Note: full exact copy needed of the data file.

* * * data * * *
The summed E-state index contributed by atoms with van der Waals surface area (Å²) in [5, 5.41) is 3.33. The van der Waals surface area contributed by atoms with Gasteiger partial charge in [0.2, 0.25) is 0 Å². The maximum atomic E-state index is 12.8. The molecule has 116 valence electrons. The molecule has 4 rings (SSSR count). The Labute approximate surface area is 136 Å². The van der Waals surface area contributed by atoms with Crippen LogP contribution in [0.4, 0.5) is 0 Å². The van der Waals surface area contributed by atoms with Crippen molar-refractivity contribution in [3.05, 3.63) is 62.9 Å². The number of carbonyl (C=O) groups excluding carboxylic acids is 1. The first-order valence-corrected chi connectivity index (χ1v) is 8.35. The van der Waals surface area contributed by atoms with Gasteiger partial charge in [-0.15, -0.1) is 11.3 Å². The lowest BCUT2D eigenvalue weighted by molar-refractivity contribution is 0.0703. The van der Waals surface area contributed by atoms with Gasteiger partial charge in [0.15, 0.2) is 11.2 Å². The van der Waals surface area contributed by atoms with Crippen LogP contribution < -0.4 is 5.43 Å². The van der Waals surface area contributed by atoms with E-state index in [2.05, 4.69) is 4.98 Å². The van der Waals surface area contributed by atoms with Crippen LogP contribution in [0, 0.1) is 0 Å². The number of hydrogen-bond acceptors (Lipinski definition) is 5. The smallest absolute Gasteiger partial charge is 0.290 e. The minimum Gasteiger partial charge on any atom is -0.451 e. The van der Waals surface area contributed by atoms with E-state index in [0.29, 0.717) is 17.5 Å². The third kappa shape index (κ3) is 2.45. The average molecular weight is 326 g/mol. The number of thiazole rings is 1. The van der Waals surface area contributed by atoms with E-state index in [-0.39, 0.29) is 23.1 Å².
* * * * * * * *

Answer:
The summed E-state index contributed by atoms with van der Waals surface area (Å²) in [5, 5.41) is 3.33. The van der Waals surface area contributed by atoms with Gasteiger partial charge in [0.2, 0.25) is 0 Å². The maximum atomic E-state index is 12.8. The molecule has 116 valence electrons. The molecule has 4 rings (SSSR count). The Labute approximate surface area is 136 Å². The van der Waals surface area contributed by atoms with Crippen LogP contribution in [0.4, 0.5) is 0 Å². The van der Waals surface area contributed by atoms with Crippen molar-refractivity contribution in [3.05, 3.63) is 62.9 Å². The number of carbonyl (C=O) groups excluding carboxylic acids is 1. The first-order valence-corrected chi connectivity index (χ1v) is 8.35. The van der Waals surface area contributed by atoms with Gasteiger partial charge in [-0.15, -0.1) is 11.3 Å². The lowest BCUT2D eigenvalue weighted by molar-refractivity contribution is 0.0703. The van der Waals surface area contributed by atoms with Gasteiger partial charge in [0.15, 0.2) is 11.2 Å². The van der Waals surface area contributed by atoms with Crippen LogP contribution < -0.4 is 5.43 Å². The van der Waals surface area contributed by atoms with E-state index in [2.05, 4.69) is 4.98 Å². The van der Waals surface area contributed by atoms with Crippen LogP contribution in [0, 0.1) is 0 Å². The number of hydrogen-bond acceptors (Lipinski definition) is 5. The smallest absolute Gasteiger partial charge is 0.290 e. The minimum Gasteiger partial charge on any atom is -0.451 e. The van der Waals surface area contributed by atoms with E-state index in [0.29, 0.717) is 17.5 Å². The third kappa shape index (κ3) is 2.45. The average molecular weight is 326 g/mol. The number of thiazole rings is 1. The van der Waals surface area contributed by atoms with E-state index in [-0.39, 0.29) is 23.1 Å².